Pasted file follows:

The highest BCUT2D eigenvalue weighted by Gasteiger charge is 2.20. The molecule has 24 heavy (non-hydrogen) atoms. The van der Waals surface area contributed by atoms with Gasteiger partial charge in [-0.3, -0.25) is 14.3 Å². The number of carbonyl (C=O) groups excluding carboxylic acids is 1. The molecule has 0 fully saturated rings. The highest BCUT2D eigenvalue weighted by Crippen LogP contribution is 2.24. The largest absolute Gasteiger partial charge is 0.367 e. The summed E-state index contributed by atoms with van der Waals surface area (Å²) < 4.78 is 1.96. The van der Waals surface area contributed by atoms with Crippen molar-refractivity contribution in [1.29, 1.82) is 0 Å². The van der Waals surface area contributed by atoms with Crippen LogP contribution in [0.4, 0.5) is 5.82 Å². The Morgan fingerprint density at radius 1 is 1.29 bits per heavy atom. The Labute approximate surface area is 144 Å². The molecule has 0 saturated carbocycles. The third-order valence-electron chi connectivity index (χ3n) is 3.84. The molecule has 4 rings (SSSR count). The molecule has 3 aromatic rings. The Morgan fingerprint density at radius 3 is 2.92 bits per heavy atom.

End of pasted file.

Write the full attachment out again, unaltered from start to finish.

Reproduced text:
The highest BCUT2D eigenvalue weighted by Gasteiger charge is 2.20. The molecule has 24 heavy (non-hydrogen) atoms. The van der Waals surface area contributed by atoms with Gasteiger partial charge in [-0.3, -0.25) is 14.3 Å². The number of carbonyl (C=O) groups excluding carboxylic acids is 1. The molecule has 0 fully saturated rings. The highest BCUT2D eigenvalue weighted by Crippen LogP contribution is 2.24. The largest absolute Gasteiger partial charge is 0.367 e. The summed E-state index contributed by atoms with van der Waals surface area (Å²) < 4.78 is 1.96. The van der Waals surface area contributed by atoms with Crippen molar-refractivity contribution in [1.29, 1.82) is 0 Å². The van der Waals surface area contributed by atoms with Crippen LogP contribution in [0.4, 0.5) is 5.82 Å². The Morgan fingerprint density at radius 1 is 1.29 bits per heavy atom. The Labute approximate surface area is 144 Å². The molecule has 0 saturated carbocycles. The third-order valence-electron chi connectivity index (χ3n) is 3.84. The molecule has 4 rings (SSSR count). The molecule has 3 aromatic rings. The Morgan fingerprint density at radius 3 is 2.92 bits per heavy atom.